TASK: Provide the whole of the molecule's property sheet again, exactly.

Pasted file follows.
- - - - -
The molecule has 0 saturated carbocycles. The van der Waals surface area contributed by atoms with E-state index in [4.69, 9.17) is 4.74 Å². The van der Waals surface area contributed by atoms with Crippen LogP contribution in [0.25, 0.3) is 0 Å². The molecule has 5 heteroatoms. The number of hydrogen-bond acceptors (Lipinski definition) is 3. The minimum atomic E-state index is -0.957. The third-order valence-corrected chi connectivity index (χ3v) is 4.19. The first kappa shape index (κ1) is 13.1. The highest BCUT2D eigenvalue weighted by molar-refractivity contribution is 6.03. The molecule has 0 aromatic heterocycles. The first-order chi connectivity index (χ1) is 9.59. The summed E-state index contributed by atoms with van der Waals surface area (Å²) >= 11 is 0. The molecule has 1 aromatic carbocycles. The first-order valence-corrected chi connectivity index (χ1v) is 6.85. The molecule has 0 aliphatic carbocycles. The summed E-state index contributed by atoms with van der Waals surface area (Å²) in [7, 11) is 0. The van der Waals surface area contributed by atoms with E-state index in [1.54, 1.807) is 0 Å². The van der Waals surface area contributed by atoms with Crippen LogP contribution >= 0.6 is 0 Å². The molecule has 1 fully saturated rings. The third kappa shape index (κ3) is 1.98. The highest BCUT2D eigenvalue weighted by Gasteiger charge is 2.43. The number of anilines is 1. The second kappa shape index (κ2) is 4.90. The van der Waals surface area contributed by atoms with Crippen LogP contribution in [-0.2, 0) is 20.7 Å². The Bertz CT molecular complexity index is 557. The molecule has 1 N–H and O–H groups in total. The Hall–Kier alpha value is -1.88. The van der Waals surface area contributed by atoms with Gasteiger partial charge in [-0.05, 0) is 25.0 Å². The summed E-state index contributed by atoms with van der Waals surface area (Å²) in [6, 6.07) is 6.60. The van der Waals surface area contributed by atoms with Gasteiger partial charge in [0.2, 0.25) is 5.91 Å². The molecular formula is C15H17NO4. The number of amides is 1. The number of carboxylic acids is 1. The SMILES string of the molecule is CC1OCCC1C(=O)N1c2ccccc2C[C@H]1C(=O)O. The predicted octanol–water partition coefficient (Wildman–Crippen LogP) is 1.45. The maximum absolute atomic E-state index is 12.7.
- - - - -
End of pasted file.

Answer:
The molecule has 0 saturated carbocycles. The van der Waals surface area contributed by atoms with E-state index in [4.69, 9.17) is 4.74 Å². The van der Waals surface area contributed by atoms with Crippen LogP contribution in [0.25, 0.3) is 0 Å². The molecule has 5 heteroatoms. The number of hydrogen-bond acceptors (Lipinski definition) is 3. The minimum atomic E-state index is -0.957. The third-order valence-corrected chi connectivity index (χ3v) is 4.19. The first kappa shape index (κ1) is 13.1. The highest BCUT2D eigenvalue weighted by molar-refractivity contribution is 6.03. The molecule has 0 aromatic heterocycles. The first-order chi connectivity index (χ1) is 9.59. The summed E-state index contributed by atoms with van der Waals surface area (Å²) >= 11 is 0. The molecule has 1 aromatic carbocycles. The first-order valence-corrected chi connectivity index (χ1v) is 6.85. The molecule has 0 aliphatic carbocycles. The summed E-state index contributed by atoms with van der Waals surface area (Å²) in [7, 11) is 0. The van der Waals surface area contributed by atoms with E-state index in [1.54, 1.807) is 0 Å². The van der Waals surface area contributed by atoms with Crippen LogP contribution >= 0.6 is 0 Å². The molecule has 1 fully saturated rings. The third kappa shape index (κ3) is 1.98. The highest BCUT2D eigenvalue weighted by Gasteiger charge is 2.43. The number of anilines is 1. The second kappa shape index (κ2) is 4.90. The van der Waals surface area contributed by atoms with Crippen LogP contribution in [-0.2, 0) is 20.7 Å². The Bertz CT molecular complexity index is 557. The molecule has 1 N–H and O–H groups in total. The Hall–Kier alpha value is -1.88. The van der Waals surface area contributed by atoms with Gasteiger partial charge in [-0.05, 0) is 25.0 Å². The summed E-state index contributed by atoms with van der Waals surface area (Å²) in [6, 6.07) is 6.60. The van der Waals surface area contributed by atoms with Gasteiger partial charge in [0.2, 0.25) is 5.91 Å². The molecular formula is C15H17NO4. The number of amides is 1. The number of carboxylic acids is 1. The SMILES string of the molecule is CC1OCCC1C(=O)N1c2ccccc2C[C@H]1C(=O)O. The predicted octanol–water partition coefficient (Wildman–Crippen LogP) is 1.45. The maximum absolute atomic E-state index is 12.7.